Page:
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Arresting Developments in Unity

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Arresting Developments in Unity

Acts 21:1-36        December 17, 2000


Scripture Reading: Isaiah 42:1-9




          Going home for Christmas is a theme secured deep in our hearts at this time of year.

          It is a time that seems rightly set aside by God when we take that time to reconnect with friends and family.

          Many of you, like ourselves, send out Christmas cards and enclose a letter that summarizes what has been going on in your lives and gives glory to God for his continuing grace to us in Christ.

          We have already received many such cards and letters from our friends and family across the nation.

It is fitting that our national time of Thanksgiving is closely followed by our remembrance of the Christ-child and of each other in him.

          I remember when I was younger that going to Grandma's house at Christmas was the big event of the year.

          The family gathered around the tree and exchanged presents, drank coffee, ate cookies and nuts, played games, and talked for many hours.

          The sense of mutual appreciation and togetherness was astounding.

          Now the kids come to our house and I hope they will have the same memories.

          We are planning to get our grandchildren from Iowa for the week just after Christmas this year.

          When I was in the Navy it was so commonplace for everyone to go home for Christmas that I often wondered what would happen in case of a national emergency at that time.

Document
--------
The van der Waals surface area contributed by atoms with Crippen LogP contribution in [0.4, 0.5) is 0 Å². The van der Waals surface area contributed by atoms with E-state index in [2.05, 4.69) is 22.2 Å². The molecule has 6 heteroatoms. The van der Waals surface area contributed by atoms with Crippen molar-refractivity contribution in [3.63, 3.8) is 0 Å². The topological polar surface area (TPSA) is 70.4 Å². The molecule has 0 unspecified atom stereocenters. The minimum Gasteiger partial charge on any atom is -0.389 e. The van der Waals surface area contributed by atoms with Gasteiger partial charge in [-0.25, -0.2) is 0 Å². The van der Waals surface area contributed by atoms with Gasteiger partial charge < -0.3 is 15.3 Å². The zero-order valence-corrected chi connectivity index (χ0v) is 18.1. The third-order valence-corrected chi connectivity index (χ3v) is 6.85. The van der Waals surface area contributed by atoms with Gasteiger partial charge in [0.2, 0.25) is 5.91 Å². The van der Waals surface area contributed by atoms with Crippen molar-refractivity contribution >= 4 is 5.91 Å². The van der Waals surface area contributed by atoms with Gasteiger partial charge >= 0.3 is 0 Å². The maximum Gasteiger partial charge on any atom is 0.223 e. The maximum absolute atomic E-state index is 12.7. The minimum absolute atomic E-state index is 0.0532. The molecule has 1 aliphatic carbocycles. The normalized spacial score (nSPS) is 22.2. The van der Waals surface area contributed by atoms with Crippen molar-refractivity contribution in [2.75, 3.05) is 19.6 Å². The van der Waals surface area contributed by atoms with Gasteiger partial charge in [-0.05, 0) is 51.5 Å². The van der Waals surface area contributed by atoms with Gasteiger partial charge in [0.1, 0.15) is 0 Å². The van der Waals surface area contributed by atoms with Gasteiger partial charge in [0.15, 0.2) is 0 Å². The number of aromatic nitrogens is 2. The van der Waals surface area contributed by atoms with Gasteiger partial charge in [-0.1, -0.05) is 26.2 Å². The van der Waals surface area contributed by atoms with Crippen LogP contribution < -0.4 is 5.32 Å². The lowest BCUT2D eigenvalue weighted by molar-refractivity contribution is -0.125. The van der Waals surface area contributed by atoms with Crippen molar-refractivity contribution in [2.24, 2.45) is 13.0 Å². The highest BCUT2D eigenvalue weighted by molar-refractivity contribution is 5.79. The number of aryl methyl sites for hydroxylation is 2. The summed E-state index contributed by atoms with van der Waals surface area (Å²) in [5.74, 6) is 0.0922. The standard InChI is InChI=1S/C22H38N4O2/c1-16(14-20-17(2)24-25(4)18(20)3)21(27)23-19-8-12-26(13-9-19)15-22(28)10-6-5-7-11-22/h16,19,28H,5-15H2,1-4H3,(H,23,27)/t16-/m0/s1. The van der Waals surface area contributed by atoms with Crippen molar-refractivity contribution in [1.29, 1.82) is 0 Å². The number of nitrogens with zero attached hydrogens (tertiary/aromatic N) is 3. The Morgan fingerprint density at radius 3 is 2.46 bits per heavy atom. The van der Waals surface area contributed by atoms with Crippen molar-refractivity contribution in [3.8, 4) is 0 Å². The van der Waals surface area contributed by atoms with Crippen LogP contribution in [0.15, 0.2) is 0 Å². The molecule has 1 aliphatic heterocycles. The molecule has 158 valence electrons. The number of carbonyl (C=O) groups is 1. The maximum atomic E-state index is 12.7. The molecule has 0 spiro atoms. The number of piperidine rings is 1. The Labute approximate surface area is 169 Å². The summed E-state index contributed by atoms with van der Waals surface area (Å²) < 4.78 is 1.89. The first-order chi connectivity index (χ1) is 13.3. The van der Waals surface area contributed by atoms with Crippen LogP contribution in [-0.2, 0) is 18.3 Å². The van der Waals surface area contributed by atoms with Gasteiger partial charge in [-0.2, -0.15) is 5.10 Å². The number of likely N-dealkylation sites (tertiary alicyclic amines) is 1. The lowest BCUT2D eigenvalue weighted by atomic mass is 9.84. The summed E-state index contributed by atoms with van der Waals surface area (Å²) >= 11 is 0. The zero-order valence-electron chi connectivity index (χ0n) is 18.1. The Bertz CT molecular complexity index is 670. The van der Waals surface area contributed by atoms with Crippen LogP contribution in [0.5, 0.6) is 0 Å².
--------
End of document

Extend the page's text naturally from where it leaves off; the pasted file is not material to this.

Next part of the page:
The ships and bases were so depleted of manpower that they were like ghost towns.

          I just read in the Tribune about the mass exodus of sailors from Great Lakes Naval Base to head home for the holidays.

          That certainly brought back memories.

          It was on one such trip back in 1968 that I headed to the Chicago area from my station in Cuba to come and ask Joan to marry me.

          After I met her relatives, we rode the train to Sioux City, Iowa, to meet my relatives.

          Yes, Christmas is a beautiful time of reconnecting.

          And, appropriately, it is the birth of Christ that makes it all possible.

          I know that there are many that may not be able to be home for Christmas because of circumstances or conflicts, or perhaps there just aren't many people left in your family.

          We have those tragedies in our family too.

          I don't want to paint an unrealistically rosy picture.

          But that is one reason why God gave us a Christian family in the church.

          We need to reconnect with one another in celebration of the birth of Christ and all that he means to us.

          Indeed, he is more than life itself.